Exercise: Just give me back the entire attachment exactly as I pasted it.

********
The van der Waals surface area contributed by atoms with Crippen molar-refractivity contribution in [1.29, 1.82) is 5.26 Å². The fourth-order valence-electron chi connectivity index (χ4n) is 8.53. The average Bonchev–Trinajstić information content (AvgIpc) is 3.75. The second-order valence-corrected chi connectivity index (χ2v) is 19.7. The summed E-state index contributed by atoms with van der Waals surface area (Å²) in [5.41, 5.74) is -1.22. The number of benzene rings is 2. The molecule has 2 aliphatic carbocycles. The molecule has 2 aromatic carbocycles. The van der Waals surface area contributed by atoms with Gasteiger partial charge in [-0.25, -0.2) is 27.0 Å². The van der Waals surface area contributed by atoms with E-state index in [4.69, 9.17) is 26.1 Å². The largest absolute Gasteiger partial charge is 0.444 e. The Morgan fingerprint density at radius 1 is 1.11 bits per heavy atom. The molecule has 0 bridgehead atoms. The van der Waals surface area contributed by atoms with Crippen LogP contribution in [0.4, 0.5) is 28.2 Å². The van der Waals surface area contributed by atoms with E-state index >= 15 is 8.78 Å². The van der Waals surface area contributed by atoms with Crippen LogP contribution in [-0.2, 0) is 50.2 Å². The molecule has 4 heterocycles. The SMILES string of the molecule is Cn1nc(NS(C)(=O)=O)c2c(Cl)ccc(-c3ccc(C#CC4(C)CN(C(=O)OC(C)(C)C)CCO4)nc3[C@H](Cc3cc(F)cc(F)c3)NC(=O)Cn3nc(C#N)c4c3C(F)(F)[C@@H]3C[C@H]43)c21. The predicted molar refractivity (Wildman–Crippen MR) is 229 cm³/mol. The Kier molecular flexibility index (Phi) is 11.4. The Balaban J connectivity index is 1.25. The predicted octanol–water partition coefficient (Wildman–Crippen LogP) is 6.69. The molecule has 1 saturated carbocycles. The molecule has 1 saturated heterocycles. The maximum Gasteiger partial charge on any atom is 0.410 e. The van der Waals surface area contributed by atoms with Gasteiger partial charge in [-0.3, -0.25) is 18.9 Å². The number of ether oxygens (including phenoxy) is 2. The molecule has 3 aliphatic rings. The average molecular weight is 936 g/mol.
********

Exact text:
The van der Waals surface area contributed by atoms with Crippen molar-refractivity contribution in [1.29, 1.82) is 5.26 Å². The fourth-order valence-electron chi connectivity index (χ4n) is 8.53. The average Bonchev–Trinajstić information content (AvgIpc) is 3.75. The second-order valence-corrected chi connectivity index (χ2v) is 19.7. The summed E-state index contributed by atoms with van der Waals surface area (Å²) in [5.41, 5.74) is -1.22. The number of benzene rings is 2. The molecule has 2 aliphatic carbocycles. The molecule has 2 aromatic carbocycles. The van der Waals surface area contributed by atoms with Gasteiger partial charge in [-0.25, -0.2) is 27.0 Å². The van der Waals surface area contributed by atoms with E-state index in [4.69, 9.17) is 26.1 Å². The largest absolute Gasteiger partial charge is 0.444 e. The Morgan fingerprint density at radius 1 is 1.11 bits per heavy atom. The molecule has 0 bridgehead atoms. The van der Waals surface area contributed by atoms with Crippen LogP contribution in [0.4, 0.5) is 28.2 Å². The van der Waals surface area contributed by atoms with E-state index >= 15 is 8.78 Å². The van der Waals surface area contributed by atoms with Crippen LogP contribution in [-0.2, 0) is 50.2 Å². The molecule has 4 heterocycles. The SMILES string of the molecule is Cn1nc(NS(C)(=O)=O)c2c(Cl)ccc(-c3ccc(C#CC4(C)CN(C(=O)OC(C)(C)C)CCO4)nc3[C@H](Cc3cc(F)cc(F)c3)NC(=O)Cn3nc(C#N)c4c3C(F)(F)[C@@H]3C[C@H]43)c21. The predicted molar refractivity (Wildman–Crippen MR) is 229 cm³/mol. The Kier molecular flexibility index (Phi) is 11.4. The Balaban J connectivity index is 1.25. The predicted octanol–water partition coefficient (Wildman–Crippen LogP) is 6.69. The molecule has 1 saturated carbocycles. The molecule has 1 saturated heterocycles. The maximum Gasteiger partial charge on any atom is 0.410 e. The van der Waals surface area contributed by atoms with Gasteiger partial charge in [-0.3, -0.25) is 18.9 Å². The number of ether oxygens (including phenoxy) is 2. The molecule has 3 aliphatic rings. The average molecular weight is 936 g/mol.